Blue Ridge Marathon–Been There, Run That!

This past weekend, I headed up to Roanoke, VA, to run in the mountains for the Blue Ridge Marathon.

While the trip was a blur (flight up Friday afternoon, race Saturday morning, fly home Saturday evening), I think I might have developed a little crush on the city of Roanoke and really want to head back for a longer visit soon. If you’ve never been in that part of the country, I can’t encourage you enough to go for a visit.

The race was advertised as the “Toughest Road Marathon in America”, and while I haven’t run every road race in the country (yet!) I can’t imagine finding one that is more difficult than this one.

I knew before the race started that the hills (let’s be honest, mountains) were going to be a challenge. I mean, living in Florida means we run on flat ground only. Sure, we have a couple of “hills”, and we can always run the overpasses, but we basically only run on flat surfaces.

And the only surfaces we didn’t run in Roanoke were flat.

Oy vey….

The race started out with a bit of a climb. And by a bit, I mean 7 miles. Straight up.

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Not Even Half Way Up!

Getting to the top of the first 7 mile climb was nice. Coolest thing, bagpiper at the top.

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There’s Nothing Better Than Bagpipes. Nothing.

Coming down the mountain provided a much needed break. I used to think that going down hills was harder than going up them, but that perspective changed long ago. I was flying down the hill, and I kept hearing people complain about the down hills.

I actually had to be reminded to slow down.

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Easy, Speed Racer

That first 7 mile climb was the biggest hill we ran, but it was far from the last. We kept going up and down for the entire race, which sucked, but there were some awesome views and gorgeous neighborhoods that we got to experience.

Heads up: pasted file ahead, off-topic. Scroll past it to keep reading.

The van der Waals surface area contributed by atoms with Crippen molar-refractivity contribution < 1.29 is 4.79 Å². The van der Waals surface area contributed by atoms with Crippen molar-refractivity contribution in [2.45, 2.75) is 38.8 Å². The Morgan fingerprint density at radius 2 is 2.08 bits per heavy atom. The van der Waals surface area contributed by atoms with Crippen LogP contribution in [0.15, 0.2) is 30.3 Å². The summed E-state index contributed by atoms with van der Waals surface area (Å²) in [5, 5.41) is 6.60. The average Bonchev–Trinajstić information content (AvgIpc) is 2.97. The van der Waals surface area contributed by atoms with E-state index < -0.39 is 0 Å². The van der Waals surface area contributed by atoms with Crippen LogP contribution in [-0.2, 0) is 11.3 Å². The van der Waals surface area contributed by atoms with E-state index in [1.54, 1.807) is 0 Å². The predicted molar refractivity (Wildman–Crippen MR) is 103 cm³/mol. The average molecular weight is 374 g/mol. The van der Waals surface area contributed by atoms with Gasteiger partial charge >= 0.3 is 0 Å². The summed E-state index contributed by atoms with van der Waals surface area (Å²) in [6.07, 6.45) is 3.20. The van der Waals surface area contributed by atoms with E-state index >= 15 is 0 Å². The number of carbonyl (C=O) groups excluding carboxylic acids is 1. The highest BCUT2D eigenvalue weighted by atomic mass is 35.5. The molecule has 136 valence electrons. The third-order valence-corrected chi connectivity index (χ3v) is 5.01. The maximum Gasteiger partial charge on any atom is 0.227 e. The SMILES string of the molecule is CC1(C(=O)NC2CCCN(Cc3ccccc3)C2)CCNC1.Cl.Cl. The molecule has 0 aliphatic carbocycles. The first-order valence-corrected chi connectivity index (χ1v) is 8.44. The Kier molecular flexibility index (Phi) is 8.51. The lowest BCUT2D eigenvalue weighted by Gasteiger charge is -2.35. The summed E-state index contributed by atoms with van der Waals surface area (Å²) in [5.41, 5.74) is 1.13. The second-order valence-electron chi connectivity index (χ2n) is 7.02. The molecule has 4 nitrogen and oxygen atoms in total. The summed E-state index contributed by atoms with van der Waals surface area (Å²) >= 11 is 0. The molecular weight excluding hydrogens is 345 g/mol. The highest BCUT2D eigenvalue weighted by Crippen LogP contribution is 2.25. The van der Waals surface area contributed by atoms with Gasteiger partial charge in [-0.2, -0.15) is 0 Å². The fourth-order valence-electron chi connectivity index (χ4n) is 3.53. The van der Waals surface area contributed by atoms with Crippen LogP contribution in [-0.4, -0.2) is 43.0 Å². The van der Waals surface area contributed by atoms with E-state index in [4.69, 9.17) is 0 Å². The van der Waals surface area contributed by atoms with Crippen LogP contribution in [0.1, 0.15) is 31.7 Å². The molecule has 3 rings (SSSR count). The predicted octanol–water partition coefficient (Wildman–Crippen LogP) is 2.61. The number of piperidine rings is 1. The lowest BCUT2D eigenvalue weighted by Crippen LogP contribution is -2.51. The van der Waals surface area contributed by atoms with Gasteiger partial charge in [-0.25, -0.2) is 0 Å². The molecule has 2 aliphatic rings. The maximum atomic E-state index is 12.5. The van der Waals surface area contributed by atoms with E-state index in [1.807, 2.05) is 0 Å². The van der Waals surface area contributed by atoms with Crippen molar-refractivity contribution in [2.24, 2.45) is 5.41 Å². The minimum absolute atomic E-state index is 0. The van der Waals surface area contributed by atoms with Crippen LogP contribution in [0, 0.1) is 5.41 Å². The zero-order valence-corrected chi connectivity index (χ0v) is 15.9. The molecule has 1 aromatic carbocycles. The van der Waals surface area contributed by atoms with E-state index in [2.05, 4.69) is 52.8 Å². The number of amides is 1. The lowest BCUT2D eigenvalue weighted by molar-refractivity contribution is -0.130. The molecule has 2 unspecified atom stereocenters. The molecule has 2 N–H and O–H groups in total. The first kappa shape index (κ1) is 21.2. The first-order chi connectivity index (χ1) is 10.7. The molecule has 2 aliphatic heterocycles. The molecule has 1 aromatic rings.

Looking Down on Roanoke

Looking Down on Roanoke

And since the hills never stopped coming, there was no shame and stopping or walking on occasion. No matter what the signs say.

So I Stopped. Do Something.

So I Stopped. Do Something.

Not a PR, But Still a Great Race

Going into the race, I knew that a new PR was out of the question. My A goal for the race was to be sub-4:30. A more realistic goal was to be sub-5:00, and I crossed the finish line at 4:52:10.

Not too shabby.

In Race Commentary

Looking back on the race, I’m really glad I took the trip north and ran the race. I got to meet some of my cool twitter friends in person, and knocked another state off of the list.

But during the race, I wasn’t quite as excited about what was going on. Check it out for yourself.

Did You Run the Blue Ridge Marathon This Year? How Did You Do?

If You Didn’t Run It, What Do You Think About Running a Marathon in the Mountains?

5 replies
  1. Denny
    Denny says:

    The weather was great for me. Some of the northern folks thought it was a bit warm, but for me it was perfect.

    Wish you could have been there!

    Reply
  2. Grits Hall
    Grits Hall says:

    With this being the highest altitude marathon you’ve run so far, could you feel a difference in your breathing/endurance? I’m proud of you buddy. You previously said about the Blue Ridge: “If I can make it in less than 5 hours, it’ll be a win for me.” Chalk it up in the W column. Well done.

    Reply
    • Denny
      Denny says:

      Thanks bud.

      Didn’t seem to notice a difference with the altitude. I mean, we only got up a few thousand feet I think, we just went up and down non-stop. I huffed and puffed a bit, but never felt low on O2.

      All in all, it was a win for sure!

      Reply

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  1. […] in point–I recently flew up to Virginia to run the Blue Ridge Marathon, and a fellow runner that I had never met in person asked me if I needed a ride from the airport […]

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